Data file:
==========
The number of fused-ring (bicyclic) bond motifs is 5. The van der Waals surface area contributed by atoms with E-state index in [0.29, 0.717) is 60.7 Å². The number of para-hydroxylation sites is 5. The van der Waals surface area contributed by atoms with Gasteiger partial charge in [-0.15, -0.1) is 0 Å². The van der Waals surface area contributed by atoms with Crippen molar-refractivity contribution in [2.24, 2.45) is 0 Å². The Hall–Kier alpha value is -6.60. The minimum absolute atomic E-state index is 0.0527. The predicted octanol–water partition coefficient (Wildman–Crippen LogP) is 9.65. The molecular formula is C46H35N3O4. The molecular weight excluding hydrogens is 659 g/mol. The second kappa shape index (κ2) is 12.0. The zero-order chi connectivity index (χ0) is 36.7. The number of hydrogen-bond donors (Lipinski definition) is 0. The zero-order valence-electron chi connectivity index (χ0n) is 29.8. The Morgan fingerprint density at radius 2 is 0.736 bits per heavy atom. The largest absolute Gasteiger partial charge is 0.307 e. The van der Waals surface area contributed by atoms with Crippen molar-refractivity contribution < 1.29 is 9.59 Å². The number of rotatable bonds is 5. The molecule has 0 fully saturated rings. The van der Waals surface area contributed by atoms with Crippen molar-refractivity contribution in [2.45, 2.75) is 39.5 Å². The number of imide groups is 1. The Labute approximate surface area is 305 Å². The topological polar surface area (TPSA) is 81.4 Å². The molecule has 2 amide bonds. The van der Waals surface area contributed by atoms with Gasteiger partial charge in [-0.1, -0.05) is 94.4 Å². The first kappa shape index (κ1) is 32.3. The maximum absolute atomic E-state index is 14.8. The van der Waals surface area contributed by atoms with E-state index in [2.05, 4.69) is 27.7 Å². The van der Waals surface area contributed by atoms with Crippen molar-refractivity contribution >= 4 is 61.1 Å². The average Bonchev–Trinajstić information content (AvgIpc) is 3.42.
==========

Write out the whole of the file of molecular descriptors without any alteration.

The number of fused-ring (bicyclic) bond motifs is 5. The van der Waals surface area contributed by atoms with E-state index in [0.29, 0.717) is 60.7 Å². The number of para-hydroxylation sites is 5. The van der Waals surface area contributed by atoms with Gasteiger partial charge in [-0.15, -0.1) is 0 Å². The van der Waals surface area contributed by atoms with Crippen molar-refractivity contribution in [2.24, 2.45) is 0 Å². The Hall–Kier alpha value is -6.60. The minimum absolute atomic E-state index is 0.0527. The predicted octanol–water partition coefficient (Wildman–Crippen LogP) is 9.65. The molecular formula is C46H35N3O4. The molecular weight excluding hydrogens is 659 g/mol. The second kappa shape index (κ2) is 12.0. The zero-order chi connectivity index (χ0) is 36.7. The number of hydrogen-bond donors (Lipinski definition) is 0. The zero-order valence-electron chi connectivity index (χ0n) is 29.8. The Morgan fingerprint density at radius 2 is 0.736 bits per heavy atom. The largest absolute Gasteiger partial charge is 0.307 e. The van der Waals surface area contributed by atoms with Crippen molar-refractivity contribution < 1.29 is 9.59 Å². The number of rotatable bonds is 5. The molecule has 0 fully saturated rings. The van der Waals surface area contributed by atoms with Crippen molar-refractivity contribution in [2.45, 2.75) is 39.5 Å². The number of imide groups is 1. The Labute approximate surface area is 305 Å². The topological polar surface area (TPSA) is 81.4 Å². The molecule has 2 amide bonds. The van der Waals surface area contributed by atoms with Gasteiger partial charge in [-0.1, -0.05) is 94.4 Å². The first kappa shape index (κ1) is 32.3. The maximum absolute atomic E-state index is 14.8. The van der Waals surface area contributed by atoms with E-state index in [2.05, 4.69) is 27.7 Å². The van der Waals surface area contributed by atoms with Crippen molar-refractivity contribution >= 4 is 61.1 Å². The average Bonchev–Trinajstić information content (AvgIpc) is 3.42.